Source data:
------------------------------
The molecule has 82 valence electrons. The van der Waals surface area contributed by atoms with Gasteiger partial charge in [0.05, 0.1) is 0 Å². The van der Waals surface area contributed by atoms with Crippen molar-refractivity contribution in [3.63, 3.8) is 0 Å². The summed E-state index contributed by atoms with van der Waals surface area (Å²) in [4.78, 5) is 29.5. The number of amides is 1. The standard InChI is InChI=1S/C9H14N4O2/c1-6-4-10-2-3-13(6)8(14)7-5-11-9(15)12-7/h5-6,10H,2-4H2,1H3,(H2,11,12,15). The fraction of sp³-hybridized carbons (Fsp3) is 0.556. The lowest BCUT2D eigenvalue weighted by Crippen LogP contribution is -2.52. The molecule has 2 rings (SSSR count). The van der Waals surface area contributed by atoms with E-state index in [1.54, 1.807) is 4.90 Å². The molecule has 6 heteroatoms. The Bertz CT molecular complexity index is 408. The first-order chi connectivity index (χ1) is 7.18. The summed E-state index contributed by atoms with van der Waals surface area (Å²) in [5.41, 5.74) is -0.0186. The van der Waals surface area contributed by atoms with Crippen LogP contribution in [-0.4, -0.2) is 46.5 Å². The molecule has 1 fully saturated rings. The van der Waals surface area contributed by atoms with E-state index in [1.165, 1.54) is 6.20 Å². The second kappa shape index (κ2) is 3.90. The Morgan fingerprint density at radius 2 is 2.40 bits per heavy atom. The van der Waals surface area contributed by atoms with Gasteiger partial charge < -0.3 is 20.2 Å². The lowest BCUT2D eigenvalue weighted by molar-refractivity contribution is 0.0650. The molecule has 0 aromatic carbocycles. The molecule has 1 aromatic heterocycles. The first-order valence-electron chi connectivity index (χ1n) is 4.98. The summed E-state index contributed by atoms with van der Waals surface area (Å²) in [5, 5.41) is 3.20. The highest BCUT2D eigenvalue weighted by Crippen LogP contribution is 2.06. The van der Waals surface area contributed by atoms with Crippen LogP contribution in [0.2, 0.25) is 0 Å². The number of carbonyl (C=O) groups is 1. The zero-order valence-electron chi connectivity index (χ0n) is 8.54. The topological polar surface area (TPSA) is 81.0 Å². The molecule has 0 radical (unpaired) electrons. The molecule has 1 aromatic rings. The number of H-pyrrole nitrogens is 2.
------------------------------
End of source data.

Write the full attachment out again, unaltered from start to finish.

The molecule has 82 valence electrons. The van der Waals surface area contributed by atoms with Gasteiger partial charge in [0.05, 0.1) is 0 Å². The van der Waals surface area contributed by atoms with Crippen molar-refractivity contribution in [3.63, 3.8) is 0 Å². The summed E-state index contributed by atoms with van der Waals surface area (Å²) in [4.78, 5) is 29.5. The number of amides is 1. The standard InChI is InChI=1S/C9H14N4O2/c1-6-4-10-2-3-13(6)8(14)7-5-11-9(15)12-7/h5-6,10H,2-4H2,1H3,(H2,11,12,15). The fraction of sp³-hybridized carbons (Fsp3) is 0.556. The lowest BCUT2D eigenvalue weighted by Crippen LogP contribution is -2.52. The molecule has 2 rings (SSSR count). The van der Waals surface area contributed by atoms with E-state index in [1.54, 1.807) is 4.90 Å². The molecule has 6 heteroatoms. The Bertz CT molecular complexity index is 408. The first-order chi connectivity index (χ1) is 7.18. The summed E-state index contributed by atoms with van der Waals surface area (Å²) in [5.41, 5.74) is -0.0186. The van der Waals surface area contributed by atoms with Crippen LogP contribution in [-0.4, -0.2) is 46.5 Å². The molecule has 1 fully saturated rings. The van der Waals surface area contributed by atoms with E-state index in [1.165, 1.54) is 6.20 Å². The second kappa shape index (κ2) is 3.90. The Morgan fingerprint density at radius 2 is 2.40 bits per heavy atom. The van der Waals surface area contributed by atoms with Gasteiger partial charge < -0.3 is 20.2 Å². The lowest BCUT2D eigenvalue weighted by molar-refractivity contribution is 0.0650. The molecule has 0 aromatic carbocycles. The molecule has 1 aromatic heterocycles. The first-order valence-electron chi connectivity index (χ1n) is 4.98. The summed E-state index contributed by atoms with van der Waals surface area (Å²) in [5, 5.41) is 3.20. The highest BCUT2D eigenvalue weighted by Crippen LogP contribution is 2.06. The van der Waals surface area contributed by atoms with Crippen LogP contribution in [0.2, 0.25) is 0 Å². The number of carbonyl (C=O) groups is 1. The zero-order valence-electron chi connectivity index (χ0n) is 8.54. The topological polar surface area (TPSA) is 81.0 Å². The molecule has 0 radical (unpaired) electrons. The molecule has 1 aromatic rings. The number of H-pyrrole nitrogens is 2.